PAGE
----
Thomas Bouchard’s Research on Identical Twins Reared Apart Reveals a Surprising Conclusion
Research on identical twins reared apart revealed a surprising conclusion: siblings are genetically identical, but can still be extremely different. Their upbringings and personalities are the same, but they may have experienced a different environment. Researchers from the University of Minnesota studied 60 pairs of identical twins and discovered that they displayed the same social attitudes and personality traits.
The study was led by Thomas Bouchard, a professor of psychology at the University of Minnesota. He was able to secure the funding necessary to conduct the study and attract as many twins as possible. The research lasted for 20 years.
In the early years of the study, researchers faced fierce criticism and hostility from the scientific community. They were accused of rigging the study to benefit their own interests. They were also accused of data fixing. During that time, the study produced relatively few peer-reviewed papers. The results were mostly presented in books and in news reports. As a result, the controversy over the research has faded in recent years.
Despite the preliminary findings, scientists are intrigued by the resulting results. The twins’ unpublished case histories and degree of separation were not analyzed by the researchers. As a result, the researchers assumed that MZA pairs were no more “reared apart” than TRA samples.
Interestingly, both of the adopted twins share some idiosyncrasies. Their personalities are similar, and they have the same names and hobbies. However, their social backgrounds are vastly different. Both of them had a Catholic grandmother, while their fathers were Protestant. The twins had the same tastes in clothes, and they had similar occupations.
Bouchard and colleagues analyzed the effects of contact between co-twins. They then compared the frequency of contact between co-twins to IQ scores. They concluded that the amount of contact between co-twins had no effect on the similarity of monozygotic twins reared apart.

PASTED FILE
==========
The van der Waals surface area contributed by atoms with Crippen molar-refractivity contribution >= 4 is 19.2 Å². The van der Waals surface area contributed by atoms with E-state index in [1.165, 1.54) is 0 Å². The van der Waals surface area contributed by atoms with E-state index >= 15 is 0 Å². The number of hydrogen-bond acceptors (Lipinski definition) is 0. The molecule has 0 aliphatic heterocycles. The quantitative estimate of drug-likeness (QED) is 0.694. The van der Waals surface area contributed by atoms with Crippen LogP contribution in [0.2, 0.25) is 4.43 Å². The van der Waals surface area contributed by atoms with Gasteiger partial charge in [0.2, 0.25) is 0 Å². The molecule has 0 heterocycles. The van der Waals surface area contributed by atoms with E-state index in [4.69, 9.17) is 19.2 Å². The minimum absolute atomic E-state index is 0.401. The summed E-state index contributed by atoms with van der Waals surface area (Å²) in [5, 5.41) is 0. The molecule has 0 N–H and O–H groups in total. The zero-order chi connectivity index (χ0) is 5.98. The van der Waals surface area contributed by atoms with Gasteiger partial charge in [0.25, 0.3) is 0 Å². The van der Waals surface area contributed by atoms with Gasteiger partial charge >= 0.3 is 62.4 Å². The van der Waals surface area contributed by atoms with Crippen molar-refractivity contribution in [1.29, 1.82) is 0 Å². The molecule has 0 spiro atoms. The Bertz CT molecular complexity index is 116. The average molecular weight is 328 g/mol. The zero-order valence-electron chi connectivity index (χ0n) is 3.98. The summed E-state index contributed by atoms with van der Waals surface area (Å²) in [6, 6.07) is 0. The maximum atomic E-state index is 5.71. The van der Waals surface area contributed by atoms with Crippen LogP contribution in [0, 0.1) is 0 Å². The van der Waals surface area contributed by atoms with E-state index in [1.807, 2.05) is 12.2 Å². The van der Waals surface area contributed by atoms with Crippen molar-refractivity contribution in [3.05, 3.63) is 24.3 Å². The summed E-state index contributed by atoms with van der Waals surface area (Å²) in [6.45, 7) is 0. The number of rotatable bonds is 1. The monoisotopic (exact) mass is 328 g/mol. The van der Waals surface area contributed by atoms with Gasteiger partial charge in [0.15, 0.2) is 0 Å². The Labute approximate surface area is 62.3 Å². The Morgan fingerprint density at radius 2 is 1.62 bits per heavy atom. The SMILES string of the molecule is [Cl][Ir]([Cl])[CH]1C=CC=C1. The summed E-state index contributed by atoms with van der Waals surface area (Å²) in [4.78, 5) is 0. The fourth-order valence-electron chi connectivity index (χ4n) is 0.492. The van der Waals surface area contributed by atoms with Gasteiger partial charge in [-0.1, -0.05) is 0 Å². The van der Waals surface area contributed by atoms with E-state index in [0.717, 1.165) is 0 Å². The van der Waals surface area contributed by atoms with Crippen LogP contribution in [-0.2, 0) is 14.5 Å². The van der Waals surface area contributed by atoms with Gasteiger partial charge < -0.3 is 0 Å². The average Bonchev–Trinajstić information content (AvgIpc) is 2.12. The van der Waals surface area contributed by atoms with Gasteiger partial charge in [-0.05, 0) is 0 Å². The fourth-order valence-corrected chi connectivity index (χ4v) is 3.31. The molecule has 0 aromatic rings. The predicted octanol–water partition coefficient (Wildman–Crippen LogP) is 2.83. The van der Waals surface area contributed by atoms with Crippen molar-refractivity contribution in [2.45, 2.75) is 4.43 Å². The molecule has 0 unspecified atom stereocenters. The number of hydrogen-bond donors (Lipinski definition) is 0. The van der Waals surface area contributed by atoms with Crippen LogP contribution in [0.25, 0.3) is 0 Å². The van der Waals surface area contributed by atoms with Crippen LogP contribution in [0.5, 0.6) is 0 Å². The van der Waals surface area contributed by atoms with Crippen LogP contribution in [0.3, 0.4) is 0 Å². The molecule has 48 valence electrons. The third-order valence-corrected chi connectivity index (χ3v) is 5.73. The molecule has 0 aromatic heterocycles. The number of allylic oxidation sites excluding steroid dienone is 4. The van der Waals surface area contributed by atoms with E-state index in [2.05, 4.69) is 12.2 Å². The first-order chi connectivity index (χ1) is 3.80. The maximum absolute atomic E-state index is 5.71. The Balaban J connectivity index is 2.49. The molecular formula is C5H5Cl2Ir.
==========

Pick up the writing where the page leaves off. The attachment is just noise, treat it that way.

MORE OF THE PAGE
Researchers continue to study the effects of rearing environments on the IQs of identical twins. In addition to personality traits, the researchers have also examined differences in the behavior and interests of monozygotic twins. They concluded that monozygotic twins were similar in IQ, but that they should be reared apart, rather than reared together.
The research team at the University of Minnesota has a team that is particularly knowledgeable about twins. The research team includes Irving Gottesman, a former collaborator of Shields in London who is now a professor at the University of Minnesota. Other members of the research team include David Lykken, who studied over 500 pairs of identical twins. They also include two identical twins, who are brothers by birth and live in different cultures.
Despite the differences in personality, identical twins reared apart show striking similarities in temperament and other personality variables. Their IQs and scores on standardized personality tests did not differ significantly from their matched counterparts. They also had similar expressive behaviors such as laughing, shyness, and facial expressions.